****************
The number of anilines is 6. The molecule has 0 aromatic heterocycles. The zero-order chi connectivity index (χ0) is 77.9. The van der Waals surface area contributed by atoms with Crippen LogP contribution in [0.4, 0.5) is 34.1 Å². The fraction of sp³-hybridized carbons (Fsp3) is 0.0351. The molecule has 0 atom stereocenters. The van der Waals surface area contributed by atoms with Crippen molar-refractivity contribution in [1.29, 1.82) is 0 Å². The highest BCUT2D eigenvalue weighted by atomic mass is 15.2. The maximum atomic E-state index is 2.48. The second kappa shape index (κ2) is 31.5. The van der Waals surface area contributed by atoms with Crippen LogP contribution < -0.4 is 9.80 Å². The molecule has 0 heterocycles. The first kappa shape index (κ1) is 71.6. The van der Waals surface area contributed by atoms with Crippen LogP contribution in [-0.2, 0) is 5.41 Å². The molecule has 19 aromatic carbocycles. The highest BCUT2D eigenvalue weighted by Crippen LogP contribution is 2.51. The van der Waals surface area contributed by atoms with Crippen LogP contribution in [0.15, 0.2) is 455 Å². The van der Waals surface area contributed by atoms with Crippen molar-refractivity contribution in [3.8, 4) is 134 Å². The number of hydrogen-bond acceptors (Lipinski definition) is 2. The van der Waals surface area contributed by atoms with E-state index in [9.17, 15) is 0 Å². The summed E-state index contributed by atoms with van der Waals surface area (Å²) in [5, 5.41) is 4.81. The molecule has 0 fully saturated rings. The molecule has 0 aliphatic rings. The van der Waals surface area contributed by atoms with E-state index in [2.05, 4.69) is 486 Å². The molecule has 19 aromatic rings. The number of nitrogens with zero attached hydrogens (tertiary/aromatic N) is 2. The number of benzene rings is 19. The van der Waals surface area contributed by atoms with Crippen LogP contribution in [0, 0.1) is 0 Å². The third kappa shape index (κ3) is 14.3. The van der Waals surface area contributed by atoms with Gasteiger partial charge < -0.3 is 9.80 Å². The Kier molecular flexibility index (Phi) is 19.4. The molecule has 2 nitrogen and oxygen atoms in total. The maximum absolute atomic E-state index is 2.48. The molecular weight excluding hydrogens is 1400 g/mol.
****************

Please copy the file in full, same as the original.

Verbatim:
The number of anilines is 6. The molecule has 0 aromatic heterocycles. The zero-order chi connectivity index (χ0) is 77.9. The van der Waals surface area contributed by atoms with Crippen LogP contribution in [0.4, 0.5) is 34.1 Å². The fraction of sp³-hybridized carbons (Fsp3) is 0.0351. The molecule has 0 atom stereocenters. The van der Waals surface area contributed by atoms with Crippen molar-refractivity contribution in [1.29, 1.82) is 0 Å². The highest BCUT2D eigenvalue weighted by atomic mass is 15.2. The maximum atomic E-state index is 2.48. The second kappa shape index (κ2) is 31.5. The van der Waals surface area contributed by atoms with Crippen LogP contribution < -0.4 is 9.80 Å². The molecule has 0 heterocycles. The first kappa shape index (κ1) is 71.6. The van der Waals surface area contributed by atoms with Crippen LogP contribution in [-0.2, 0) is 5.41 Å². The molecule has 19 aromatic carbocycles. The highest BCUT2D eigenvalue weighted by Crippen LogP contribution is 2.51. The van der Waals surface area contributed by atoms with Crippen LogP contribution in [0.15, 0.2) is 455 Å². The van der Waals surface area contributed by atoms with Crippen molar-refractivity contribution in [3.8, 4) is 134 Å². The number of hydrogen-bond acceptors (Lipinski definition) is 2. The van der Waals surface area contributed by atoms with E-state index in [9.17, 15) is 0 Å². The summed E-state index contributed by atoms with van der Waals surface area (Å²) in [5, 5.41) is 4.81. The molecule has 0 fully saturated rings. The molecule has 0 aliphatic rings. The van der Waals surface area contributed by atoms with E-state index in [2.05, 4.69) is 486 Å². The molecule has 19 aromatic rings. The number of nitrogens with zero attached hydrogens (tertiary/aromatic N) is 2. The number of benzene rings is 19. The van der Waals surface area contributed by atoms with Crippen LogP contribution in [0, 0.1) is 0 Å². The third kappa shape index (κ3) is 14.3. The van der Waals surface area contributed by atoms with Gasteiger partial charge < -0.3 is 9.80 Å². The Kier molecular flexibility index (Phi) is 19.4. The molecule has 2 nitrogen and oxygen atoms in total. The maximum absolute atomic E-state index is 2.48. The molecular weight excluding hydrogens is 1400 g/mol.